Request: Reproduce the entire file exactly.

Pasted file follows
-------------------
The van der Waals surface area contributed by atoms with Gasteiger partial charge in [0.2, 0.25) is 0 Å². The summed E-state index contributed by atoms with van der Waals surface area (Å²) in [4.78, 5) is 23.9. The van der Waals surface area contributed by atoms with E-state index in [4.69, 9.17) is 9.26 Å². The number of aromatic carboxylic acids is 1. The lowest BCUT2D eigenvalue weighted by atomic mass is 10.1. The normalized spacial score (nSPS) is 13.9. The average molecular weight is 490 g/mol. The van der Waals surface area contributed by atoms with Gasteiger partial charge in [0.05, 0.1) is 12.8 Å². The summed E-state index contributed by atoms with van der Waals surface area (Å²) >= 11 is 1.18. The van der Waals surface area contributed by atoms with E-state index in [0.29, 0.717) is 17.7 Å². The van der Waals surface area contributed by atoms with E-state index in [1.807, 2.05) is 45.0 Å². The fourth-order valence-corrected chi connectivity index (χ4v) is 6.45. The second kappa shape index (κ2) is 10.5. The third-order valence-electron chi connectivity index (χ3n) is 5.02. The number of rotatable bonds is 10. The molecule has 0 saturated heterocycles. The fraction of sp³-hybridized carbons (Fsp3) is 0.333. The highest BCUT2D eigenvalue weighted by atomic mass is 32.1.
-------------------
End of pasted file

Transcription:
The van der Waals surface area contributed by atoms with Gasteiger partial charge in [0.2, 0.25) is 0 Å². The summed E-state index contributed by atoms with van der Waals surface area (Å²) in [4.78, 5) is 23.9. The van der Waals surface area contributed by atoms with E-state index in [4.69, 9.17) is 9.26 Å². The number of aromatic carboxylic acids is 1. The lowest BCUT2D eigenvalue weighted by atomic mass is 10.1. The normalized spacial score (nSPS) is 13.9. The average molecular weight is 490 g/mol. The van der Waals surface area contributed by atoms with Gasteiger partial charge in [0.05, 0.1) is 12.8 Å². The summed E-state index contributed by atoms with van der Waals surface area (Å²) >= 11 is 1.18. The van der Waals surface area contributed by atoms with E-state index in [0.29, 0.717) is 17.7 Å². The van der Waals surface area contributed by atoms with E-state index in [1.807, 2.05) is 45.0 Å². The fourth-order valence-corrected chi connectivity index (χ4v) is 6.45. The second kappa shape index (κ2) is 10.5. The third-order valence-electron chi connectivity index (χ3n) is 5.02. The number of rotatable bonds is 10. The molecule has 0 saturated heterocycles. The fraction of sp³-hybridized carbons (Fsp3) is 0.333. The highest BCUT2D eigenvalue weighted by atomic mass is 32.1.